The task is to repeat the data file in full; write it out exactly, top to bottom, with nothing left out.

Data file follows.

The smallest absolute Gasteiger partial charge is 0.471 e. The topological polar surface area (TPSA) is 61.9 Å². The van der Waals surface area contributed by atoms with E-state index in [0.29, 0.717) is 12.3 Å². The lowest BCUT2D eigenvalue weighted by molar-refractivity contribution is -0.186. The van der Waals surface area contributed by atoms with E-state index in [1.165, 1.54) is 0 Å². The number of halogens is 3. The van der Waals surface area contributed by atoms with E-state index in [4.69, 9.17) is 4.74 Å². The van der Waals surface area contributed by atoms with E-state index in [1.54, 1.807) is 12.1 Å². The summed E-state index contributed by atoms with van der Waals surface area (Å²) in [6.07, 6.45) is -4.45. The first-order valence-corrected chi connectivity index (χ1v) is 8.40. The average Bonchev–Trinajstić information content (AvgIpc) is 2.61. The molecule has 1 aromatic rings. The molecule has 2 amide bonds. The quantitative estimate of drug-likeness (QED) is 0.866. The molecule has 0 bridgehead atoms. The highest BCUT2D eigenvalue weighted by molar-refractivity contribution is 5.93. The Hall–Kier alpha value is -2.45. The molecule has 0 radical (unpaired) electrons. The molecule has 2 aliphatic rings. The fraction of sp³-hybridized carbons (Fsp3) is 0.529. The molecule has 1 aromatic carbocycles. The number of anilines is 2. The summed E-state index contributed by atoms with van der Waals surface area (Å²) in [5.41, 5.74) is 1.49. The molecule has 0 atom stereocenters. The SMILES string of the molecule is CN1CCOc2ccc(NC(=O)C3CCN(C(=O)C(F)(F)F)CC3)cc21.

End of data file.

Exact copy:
The smallest absolute Gasteiger partial charge is 0.471 e. The topological polar surface area (TPSA) is 61.9 Å². The van der Waals surface area contributed by atoms with E-state index in [0.29, 0.717) is 12.3 Å². The lowest BCUT2D eigenvalue weighted by molar-refractivity contribution is -0.186. The van der Waals surface area contributed by atoms with E-state index in [1.165, 1.54) is 0 Å². The number of halogens is 3. The van der Waals surface area contributed by atoms with E-state index in [4.69, 9.17) is 4.74 Å². The van der Waals surface area contributed by atoms with E-state index in [1.54, 1.807) is 12.1 Å². The summed E-state index contributed by atoms with van der Waals surface area (Å²) in [6.07, 6.45) is -4.45. The first-order valence-corrected chi connectivity index (χ1v) is 8.40. The average Bonchev–Trinajstić information content (AvgIpc) is 2.61. The molecule has 1 aromatic rings. The molecule has 2 amide bonds. The quantitative estimate of drug-likeness (QED) is 0.866. The molecule has 0 bridgehead atoms. The highest BCUT2D eigenvalue weighted by molar-refractivity contribution is 5.93. The Hall–Kier alpha value is -2.45. The molecule has 0 radical (unpaired) electrons. The molecule has 2 aliphatic rings. The fraction of sp³-hybridized carbons (Fsp3) is 0.529. The molecule has 1 aromatic carbocycles. The number of anilines is 2. The summed E-state index contributed by atoms with van der Waals surface area (Å²) in [5.41, 5.74) is 1.49. The molecule has 0 atom stereocenters. The SMILES string of the molecule is CN1CCOc2ccc(NC(=O)C3CCN(C(=O)C(F)(F)F)CC3)cc21.